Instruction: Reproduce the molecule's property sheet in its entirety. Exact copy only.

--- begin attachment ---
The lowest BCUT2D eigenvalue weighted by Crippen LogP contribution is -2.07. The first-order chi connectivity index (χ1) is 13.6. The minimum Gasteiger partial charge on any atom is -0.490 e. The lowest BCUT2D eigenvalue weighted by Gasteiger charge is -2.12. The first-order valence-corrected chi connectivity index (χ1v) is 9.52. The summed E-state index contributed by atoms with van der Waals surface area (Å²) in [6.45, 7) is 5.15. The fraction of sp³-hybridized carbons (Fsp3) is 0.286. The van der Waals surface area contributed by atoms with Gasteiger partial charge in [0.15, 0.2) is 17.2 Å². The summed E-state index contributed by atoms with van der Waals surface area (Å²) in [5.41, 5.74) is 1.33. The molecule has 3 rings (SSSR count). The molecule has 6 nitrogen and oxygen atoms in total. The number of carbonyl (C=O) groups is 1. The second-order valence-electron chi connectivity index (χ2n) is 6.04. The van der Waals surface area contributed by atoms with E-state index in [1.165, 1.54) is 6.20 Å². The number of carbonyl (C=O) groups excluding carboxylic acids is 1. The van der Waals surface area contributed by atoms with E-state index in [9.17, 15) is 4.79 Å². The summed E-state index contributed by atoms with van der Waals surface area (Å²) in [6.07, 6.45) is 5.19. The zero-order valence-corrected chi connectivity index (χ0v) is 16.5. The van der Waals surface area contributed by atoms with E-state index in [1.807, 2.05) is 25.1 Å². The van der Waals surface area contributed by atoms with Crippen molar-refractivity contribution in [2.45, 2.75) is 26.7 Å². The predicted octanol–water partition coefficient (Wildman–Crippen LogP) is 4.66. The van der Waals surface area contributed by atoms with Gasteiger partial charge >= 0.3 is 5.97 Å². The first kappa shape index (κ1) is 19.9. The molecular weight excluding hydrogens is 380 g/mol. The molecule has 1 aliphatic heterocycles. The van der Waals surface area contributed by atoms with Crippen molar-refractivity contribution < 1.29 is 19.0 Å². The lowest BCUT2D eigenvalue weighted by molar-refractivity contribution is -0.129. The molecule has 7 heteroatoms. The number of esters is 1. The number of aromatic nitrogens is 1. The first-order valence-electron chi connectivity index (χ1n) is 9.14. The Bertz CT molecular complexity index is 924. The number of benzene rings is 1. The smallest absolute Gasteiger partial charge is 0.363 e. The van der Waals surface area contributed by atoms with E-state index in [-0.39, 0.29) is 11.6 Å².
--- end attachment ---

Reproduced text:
The lowest BCUT2D eigenvalue weighted by Crippen LogP contribution is -2.07. The first-order chi connectivity index (χ1) is 13.6. The minimum Gasteiger partial charge on any atom is -0.490 e. The lowest BCUT2D eigenvalue weighted by Gasteiger charge is -2.12. The first-order valence-corrected chi connectivity index (χ1v) is 9.52. The summed E-state index contributed by atoms with van der Waals surface area (Å²) in [6.45, 7) is 5.15. The fraction of sp³-hybridized carbons (Fsp3) is 0.286. The van der Waals surface area contributed by atoms with Gasteiger partial charge in [0.15, 0.2) is 17.2 Å². The summed E-state index contributed by atoms with van der Waals surface area (Å²) in [5.41, 5.74) is 1.33. The molecule has 3 rings (SSSR count). The molecule has 6 nitrogen and oxygen atoms in total. The number of carbonyl (C=O) groups is 1. The second-order valence-electron chi connectivity index (χ2n) is 6.04. The van der Waals surface area contributed by atoms with E-state index in [1.165, 1.54) is 6.20 Å². The number of carbonyl (C=O) groups excluding carboxylic acids is 1. The van der Waals surface area contributed by atoms with E-state index in [9.17, 15) is 4.79 Å². The summed E-state index contributed by atoms with van der Waals surface area (Å²) in [6.07, 6.45) is 5.19. The zero-order valence-corrected chi connectivity index (χ0v) is 16.5. The van der Waals surface area contributed by atoms with E-state index in [1.807, 2.05) is 25.1 Å². The van der Waals surface area contributed by atoms with Crippen molar-refractivity contribution in [2.45, 2.75) is 26.7 Å². The predicted octanol–water partition coefficient (Wildman–Crippen LogP) is 4.66. The van der Waals surface area contributed by atoms with Gasteiger partial charge >= 0.3 is 5.97 Å². The first kappa shape index (κ1) is 19.9. The molecular weight excluding hydrogens is 380 g/mol. The molecule has 1 aliphatic heterocycles. The van der Waals surface area contributed by atoms with Crippen molar-refractivity contribution < 1.29 is 19.0 Å². The lowest BCUT2D eigenvalue weighted by molar-refractivity contribution is -0.129. The molecule has 7 heteroatoms. The number of esters is 1. The number of aromatic nitrogens is 1. The first-order valence-electron chi connectivity index (χ1n) is 9.14. The Bertz CT molecular complexity index is 924. The number of benzene rings is 1. The smallest absolute Gasteiger partial charge is 0.363 e. The van der Waals surface area contributed by atoms with E-state index in [-0.39, 0.29) is 11.6 Å².